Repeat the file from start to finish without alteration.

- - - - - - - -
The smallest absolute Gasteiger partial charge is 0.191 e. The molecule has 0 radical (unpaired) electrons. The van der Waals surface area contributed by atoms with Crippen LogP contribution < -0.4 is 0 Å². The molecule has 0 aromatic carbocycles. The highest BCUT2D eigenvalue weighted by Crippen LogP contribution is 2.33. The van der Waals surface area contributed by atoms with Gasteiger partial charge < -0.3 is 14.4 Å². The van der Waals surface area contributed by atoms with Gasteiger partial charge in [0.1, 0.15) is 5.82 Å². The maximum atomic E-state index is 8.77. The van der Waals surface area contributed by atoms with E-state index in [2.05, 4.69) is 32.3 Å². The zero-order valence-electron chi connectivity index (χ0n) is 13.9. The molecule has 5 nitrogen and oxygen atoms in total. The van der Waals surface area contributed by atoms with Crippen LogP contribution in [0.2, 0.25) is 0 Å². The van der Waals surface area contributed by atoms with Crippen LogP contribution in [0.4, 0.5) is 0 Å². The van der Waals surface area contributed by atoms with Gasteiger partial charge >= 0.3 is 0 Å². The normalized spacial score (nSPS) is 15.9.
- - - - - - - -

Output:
The smallest absolute Gasteiger partial charge is 0.191 e. The molecule has 0 radical (unpaired) electrons. The van der Waals surface area contributed by atoms with Crippen LogP contribution < -0.4 is 0 Å². The molecule has 0 aromatic carbocycles. The highest BCUT2D eigenvalue weighted by Crippen LogP contribution is 2.33. The van der Waals surface area contributed by atoms with Gasteiger partial charge < -0.3 is 14.4 Å². The van der Waals surface area contributed by atoms with Gasteiger partial charge in [0.1, 0.15) is 5.82 Å². The maximum atomic E-state index is 8.77. The van der Waals surface area contributed by atoms with E-state index in [2.05, 4.69) is 32.3 Å². The zero-order valence-electron chi connectivity index (χ0n) is 13.9. The molecule has 5 nitrogen and oxygen atoms in total. The van der Waals surface area contributed by atoms with Crippen LogP contribution in [0.2, 0.25) is 0 Å². The van der Waals surface area contributed by atoms with Crippen LogP contribution in [0.4, 0.5) is 0 Å². The van der Waals surface area contributed by atoms with Gasteiger partial charge >= 0.3 is 0 Å². The normalized spacial score (nSPS) is 15.9.